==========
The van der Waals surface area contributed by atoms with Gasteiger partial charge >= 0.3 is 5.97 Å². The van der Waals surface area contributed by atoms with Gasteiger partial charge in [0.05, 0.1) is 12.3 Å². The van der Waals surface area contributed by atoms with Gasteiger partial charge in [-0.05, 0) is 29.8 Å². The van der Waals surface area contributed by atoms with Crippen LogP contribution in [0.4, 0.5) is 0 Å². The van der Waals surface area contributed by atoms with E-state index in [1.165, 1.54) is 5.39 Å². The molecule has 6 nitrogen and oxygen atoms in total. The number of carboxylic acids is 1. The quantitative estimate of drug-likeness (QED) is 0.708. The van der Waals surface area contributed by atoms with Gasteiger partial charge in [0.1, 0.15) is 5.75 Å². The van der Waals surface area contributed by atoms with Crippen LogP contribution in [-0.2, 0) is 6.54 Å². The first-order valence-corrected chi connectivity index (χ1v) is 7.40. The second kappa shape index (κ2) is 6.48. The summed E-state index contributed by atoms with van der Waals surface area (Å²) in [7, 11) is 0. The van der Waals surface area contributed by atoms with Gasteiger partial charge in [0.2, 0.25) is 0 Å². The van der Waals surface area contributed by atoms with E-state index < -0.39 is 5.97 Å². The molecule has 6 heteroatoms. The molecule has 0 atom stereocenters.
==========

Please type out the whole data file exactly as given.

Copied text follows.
The van der Waals surface area contributed by atoms with Gasteiger partial charge >= 0.3 is 5.97 Å². The van der Waals surface area contributed by atoms with Gasteiger partial charge in [0.05, 0.1) is 12.3 Å². The van der Waals surface area contributed by atoms with Gasteiger partial charge in [-0.05, 0) is 29.8 Å². The van der Waals surface area contributed by atoms with Crippen LogP contribution in [0.4, 0.5) is 0 Å². The van der Waals surface area contributed by atoms with E-state index in [1.165, 1.54) is 5.39 Å². The molecule has 6 nitrogen and oxygen atoms in total. The number of carboxylic acids is 1. The quantitative estimate of drug-likeness (QED) is 0.708. The van der Waals surface area contributed by atoms with Gasteiger partial charge in [0.1, 0.15) is 5.75 Å². The van der Waals surface area contributed by atoms with Crippen LogP contribution in [-0.2, 0) is 6.54 Å². The first-order valence-corrected chi connectivity index (χ1v) is 7.40. The second kappa shape index (κ2) is 6.48. The summed E-state index contributed by atoms with van der Waals surface area (Å²) in [7, 11) is 0. The van der Waals surface area contributed by atoms with Gasteiger partial charge in [0.2, 0.25) is 0 Å². The van der Waals surface area contributed by atoms with E-state index < -0.39 is 5.97 Å². The molecule has 6 heteroatoms. The molecule has 0 atom stereocenters.